Model leaning on tree in Tecovas Cartwright boots

I opted for the Bourbon Calf color, which is a medium brown with some extra burnishing and depth in the toe and the heel. At the time I was buying, Tecovas also had a Midnight Calf black leather and a Scotch Goat leather option. 

Goat leather is inherently more rugged and casual—I stuck with the calfskin leather, which is more versatile. 

Tecovas released a dark brown bovine leather option for the Cartwright in early 2022, and it looks incredible.

View this post on Instagram

Overall, I think the style of the Cartwright is classy and modern enough to balance the casual nature of a cowboy boot and it’s the best looking western boot I’ve tried on to date. 

Leather Quality and Care

Tecovas Cartwright heel and shaft details

In this review, I’m talking specifically about the calfskin leather since I don’t have experience with the bovine or goat leather. 

The calfskin leather is super soft and supple, so it’s been creasing gently and is comfortable. I love that the Cartwright is fully leather lined (the lining is even softer than the upper leather). The lining adds extra comfort and durability to the boot. 

The upper is 2mm thick, which is pretty standard on most good boots. The lining appears to be about 0.75mm, so the boot leather is 2.75mm thick overall. 

Tecovas Cartwright cowboy boots on model

Most boots I’ve tried in the $200-$300 range are 3mm thick, so the Cartwright is close enough on that front. More importantly, the leather looks rich. If I was using this boot specifically for work, maybe the slightly thinner leather would bother me, but because it’s mostly for style, I like the leather as is. 

The leather is easy to care for—it arrived richly packed with oils and waxes, so you don’t need to condition the Cartwright right away. But when I do condition mine for the first time, I’ll use Venetian Leather Balm, which won’t darken the leather

Sole

Tecovas Cartwright leather sole detail on white background

The sole of the Tecovas Cartwright is all leather—a leather footbed and a traditional leather sole. 

The Cartwright features a stacked leather Cuban heel with a hefty 1 cm toplift (or heel cap). I love the thick heel cap as that’s usually the first place to wear out on my boots. Plus, when the rubber wears out, it’s easy and fairly cheap to get the heel replaced. 

Just make sure you replace the rubber toplift before you wear into the leather heel. Once you hit the leather, repairing your boots becomes more expensive and difficult.

The leather sole might be an issue—they don’t perform too well in wet weather. Excessive rain can cause the leather on the soles to swell up, become soft, and the leather deteriorates quickly on concrete.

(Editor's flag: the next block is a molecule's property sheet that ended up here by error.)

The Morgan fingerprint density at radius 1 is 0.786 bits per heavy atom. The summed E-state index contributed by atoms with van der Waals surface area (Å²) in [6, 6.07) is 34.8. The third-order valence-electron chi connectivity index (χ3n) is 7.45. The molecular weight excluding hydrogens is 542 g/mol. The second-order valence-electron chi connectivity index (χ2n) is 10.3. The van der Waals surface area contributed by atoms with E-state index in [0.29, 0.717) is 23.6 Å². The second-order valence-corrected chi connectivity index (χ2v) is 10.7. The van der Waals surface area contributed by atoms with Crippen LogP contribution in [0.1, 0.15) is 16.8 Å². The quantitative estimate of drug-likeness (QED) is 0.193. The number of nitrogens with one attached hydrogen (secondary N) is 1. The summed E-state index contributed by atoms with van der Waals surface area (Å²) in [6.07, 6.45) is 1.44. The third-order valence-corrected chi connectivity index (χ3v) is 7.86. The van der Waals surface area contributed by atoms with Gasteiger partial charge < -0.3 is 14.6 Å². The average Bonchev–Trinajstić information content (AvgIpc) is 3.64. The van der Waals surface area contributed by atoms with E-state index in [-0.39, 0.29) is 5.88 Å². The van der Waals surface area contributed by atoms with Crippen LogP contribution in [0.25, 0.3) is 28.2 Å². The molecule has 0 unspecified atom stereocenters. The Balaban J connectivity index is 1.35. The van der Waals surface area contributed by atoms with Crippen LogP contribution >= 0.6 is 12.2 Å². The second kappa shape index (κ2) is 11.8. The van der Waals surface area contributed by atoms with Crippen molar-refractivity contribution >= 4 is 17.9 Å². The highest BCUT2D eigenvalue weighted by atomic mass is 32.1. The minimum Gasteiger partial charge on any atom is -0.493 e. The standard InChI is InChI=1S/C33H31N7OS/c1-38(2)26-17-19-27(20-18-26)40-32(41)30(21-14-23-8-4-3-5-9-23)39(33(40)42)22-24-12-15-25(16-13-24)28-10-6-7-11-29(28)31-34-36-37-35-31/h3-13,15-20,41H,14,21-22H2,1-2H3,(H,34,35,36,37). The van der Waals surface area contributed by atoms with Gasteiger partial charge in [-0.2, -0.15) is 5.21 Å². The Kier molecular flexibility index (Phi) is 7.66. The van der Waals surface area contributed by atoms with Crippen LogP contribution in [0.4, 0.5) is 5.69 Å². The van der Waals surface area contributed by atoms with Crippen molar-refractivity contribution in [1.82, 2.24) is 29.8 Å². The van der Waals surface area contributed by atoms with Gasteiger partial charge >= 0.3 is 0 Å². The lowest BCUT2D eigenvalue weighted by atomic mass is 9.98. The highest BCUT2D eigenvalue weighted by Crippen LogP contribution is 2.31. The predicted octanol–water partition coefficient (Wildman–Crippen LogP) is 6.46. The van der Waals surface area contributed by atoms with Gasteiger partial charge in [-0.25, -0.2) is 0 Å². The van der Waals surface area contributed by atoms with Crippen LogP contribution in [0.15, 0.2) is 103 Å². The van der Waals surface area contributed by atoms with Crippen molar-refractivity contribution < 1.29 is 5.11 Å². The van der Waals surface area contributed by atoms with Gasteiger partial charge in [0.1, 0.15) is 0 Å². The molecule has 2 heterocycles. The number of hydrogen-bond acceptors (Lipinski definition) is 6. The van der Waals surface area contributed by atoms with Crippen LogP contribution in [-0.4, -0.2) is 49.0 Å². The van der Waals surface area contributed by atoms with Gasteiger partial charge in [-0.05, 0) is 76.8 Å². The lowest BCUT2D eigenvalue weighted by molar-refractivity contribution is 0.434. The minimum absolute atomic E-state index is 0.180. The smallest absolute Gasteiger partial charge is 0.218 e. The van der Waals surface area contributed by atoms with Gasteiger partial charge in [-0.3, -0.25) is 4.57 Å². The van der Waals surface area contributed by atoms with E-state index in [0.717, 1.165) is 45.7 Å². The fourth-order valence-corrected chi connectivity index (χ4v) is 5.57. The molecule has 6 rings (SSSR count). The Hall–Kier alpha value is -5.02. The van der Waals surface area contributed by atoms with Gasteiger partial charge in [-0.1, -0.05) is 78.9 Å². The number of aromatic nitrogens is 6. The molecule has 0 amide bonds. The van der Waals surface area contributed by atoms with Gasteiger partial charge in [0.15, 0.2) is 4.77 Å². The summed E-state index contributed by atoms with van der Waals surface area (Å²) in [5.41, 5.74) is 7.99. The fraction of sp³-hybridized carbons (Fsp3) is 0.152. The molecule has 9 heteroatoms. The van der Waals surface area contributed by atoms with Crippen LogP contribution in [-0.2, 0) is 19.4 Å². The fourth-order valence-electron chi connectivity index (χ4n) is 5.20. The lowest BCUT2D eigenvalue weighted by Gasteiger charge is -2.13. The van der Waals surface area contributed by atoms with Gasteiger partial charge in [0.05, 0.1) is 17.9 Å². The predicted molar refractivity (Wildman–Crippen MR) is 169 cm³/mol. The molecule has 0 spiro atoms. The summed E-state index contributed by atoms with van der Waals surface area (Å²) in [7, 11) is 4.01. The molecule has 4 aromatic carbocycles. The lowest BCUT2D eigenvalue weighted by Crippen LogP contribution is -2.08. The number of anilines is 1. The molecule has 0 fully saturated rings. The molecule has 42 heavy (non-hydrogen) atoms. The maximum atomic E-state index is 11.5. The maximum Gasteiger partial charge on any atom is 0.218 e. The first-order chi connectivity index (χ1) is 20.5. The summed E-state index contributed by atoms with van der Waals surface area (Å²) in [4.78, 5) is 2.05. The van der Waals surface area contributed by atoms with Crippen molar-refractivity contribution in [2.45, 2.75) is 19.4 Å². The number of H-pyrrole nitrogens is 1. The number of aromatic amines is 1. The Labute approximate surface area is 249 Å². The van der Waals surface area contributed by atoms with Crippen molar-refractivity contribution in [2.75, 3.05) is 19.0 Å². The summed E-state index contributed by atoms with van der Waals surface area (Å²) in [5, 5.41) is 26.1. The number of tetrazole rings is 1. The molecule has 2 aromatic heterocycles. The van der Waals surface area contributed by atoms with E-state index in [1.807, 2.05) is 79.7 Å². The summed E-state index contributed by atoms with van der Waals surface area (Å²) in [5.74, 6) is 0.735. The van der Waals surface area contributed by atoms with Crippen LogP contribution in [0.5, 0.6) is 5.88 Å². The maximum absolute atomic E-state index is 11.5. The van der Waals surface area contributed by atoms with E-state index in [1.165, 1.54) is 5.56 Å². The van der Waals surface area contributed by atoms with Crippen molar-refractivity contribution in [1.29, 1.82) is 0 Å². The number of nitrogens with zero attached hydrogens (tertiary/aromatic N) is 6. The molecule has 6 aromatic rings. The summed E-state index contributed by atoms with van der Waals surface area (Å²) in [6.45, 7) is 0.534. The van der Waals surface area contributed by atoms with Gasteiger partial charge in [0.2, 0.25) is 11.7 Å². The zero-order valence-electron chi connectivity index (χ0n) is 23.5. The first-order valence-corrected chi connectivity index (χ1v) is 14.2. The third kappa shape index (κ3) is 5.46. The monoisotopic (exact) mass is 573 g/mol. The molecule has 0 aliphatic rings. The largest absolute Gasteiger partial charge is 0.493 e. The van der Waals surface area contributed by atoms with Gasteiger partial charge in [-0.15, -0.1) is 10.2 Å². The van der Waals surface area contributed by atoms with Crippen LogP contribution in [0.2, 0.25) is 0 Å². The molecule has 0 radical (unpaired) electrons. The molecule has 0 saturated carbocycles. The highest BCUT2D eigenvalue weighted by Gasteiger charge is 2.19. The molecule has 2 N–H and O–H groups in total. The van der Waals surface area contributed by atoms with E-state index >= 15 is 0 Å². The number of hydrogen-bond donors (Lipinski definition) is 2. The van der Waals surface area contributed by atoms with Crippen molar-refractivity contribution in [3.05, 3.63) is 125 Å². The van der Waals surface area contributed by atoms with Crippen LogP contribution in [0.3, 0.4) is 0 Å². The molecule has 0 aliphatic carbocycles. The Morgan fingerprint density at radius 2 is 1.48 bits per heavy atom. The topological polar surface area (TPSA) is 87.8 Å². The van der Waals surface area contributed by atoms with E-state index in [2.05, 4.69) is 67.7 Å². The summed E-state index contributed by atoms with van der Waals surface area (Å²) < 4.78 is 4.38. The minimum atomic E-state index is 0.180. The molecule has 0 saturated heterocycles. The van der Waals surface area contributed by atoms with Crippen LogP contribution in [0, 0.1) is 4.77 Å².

Tecovas Cartwright leather sole while walking

For this reason, I’d choose the Bandera for working—if you’re walking through puddles or spray down your equipment with a hose, you’ll get more longevity from your boots if they have a rubber sole. 

That said, I prefer the leather sole as it has a lower profile and more traditional look. 

The Cartwright has a steel shank, which is critical with the height of the heel. The shank adds arch support and an overall sturdy feel to the boot. 

Fit and Sizing

model walking in Tecovas Cartwright on grass

I ordered the same size as my sneakers and dress shoes, and Tecovas recommends you do the same. 

For example, I’m a size 10.5 in Nike shoes and all of my dress shoes. I ordered the 10.5 D from Tecovas and my boots fit perfectly. 

Tecovas fits a little different than other heritage boot brands—if you’ve ever shopped with Red Wing, Wolverine, or Timberland, you know those boots tend to run large. I wear a size 10 in my Red Wings, but a size 10 Tecovas would be too small for me.

Tecovas Cartwright profile view

Tecovas also offers EE widths in every leather option of the Cartwright. If you have wide feet, that’s music to your ears. 

The variety of sizing options is a big reason to shop Tecovas over other cowboy boot brands (see my comparison of Tecovas and Ariat here) in my opinion—there are few other brands that have the same variety of widths. 

You can read my full Tecovas sizing guide here if you want more information before you buy. 

Break-in Period

model wearing Tecovas Cartwright cowboy boots

There was hardly any break-in period with the Cartwright. The upper leather is quite soft so I didn’t have any rubbing in the sides of my feet. 

You may experience some discomfort if you’re not used to cowboy boots because the higher heel and firm arch are far different than a regular pair of sneakers. You get more support for sure, but if you’re used to flat sneakers, that transition can leave you with sore feet for a few days. 

Tecovas Cartwright cowboy boots on model

I wouldn’t worry too much if your boots are feeling a little snug at first—the leather will stretch out within the first few wears and give you a more custom feel. The same is true for the leather sole. 

Because the Cartwright is more traditional, it doesn’t have a lot of shock absorption. But the leather interior will mould to the shape of your foot and almost feel like a custom-made boot. 

You can read my full guide on how to break in cowboy boots, but honestly, I don’t think you’ll need any special tricks with the Cartwright. It’s a comfortable boot right out of the box. 

What do Other Reviewers Say?

View this post on Instagram

There are over 10,000 reviews on the Tecovas site for the Cartwright at the time of writing, so there’s no shortage of folks willing to give their opinion on this boot.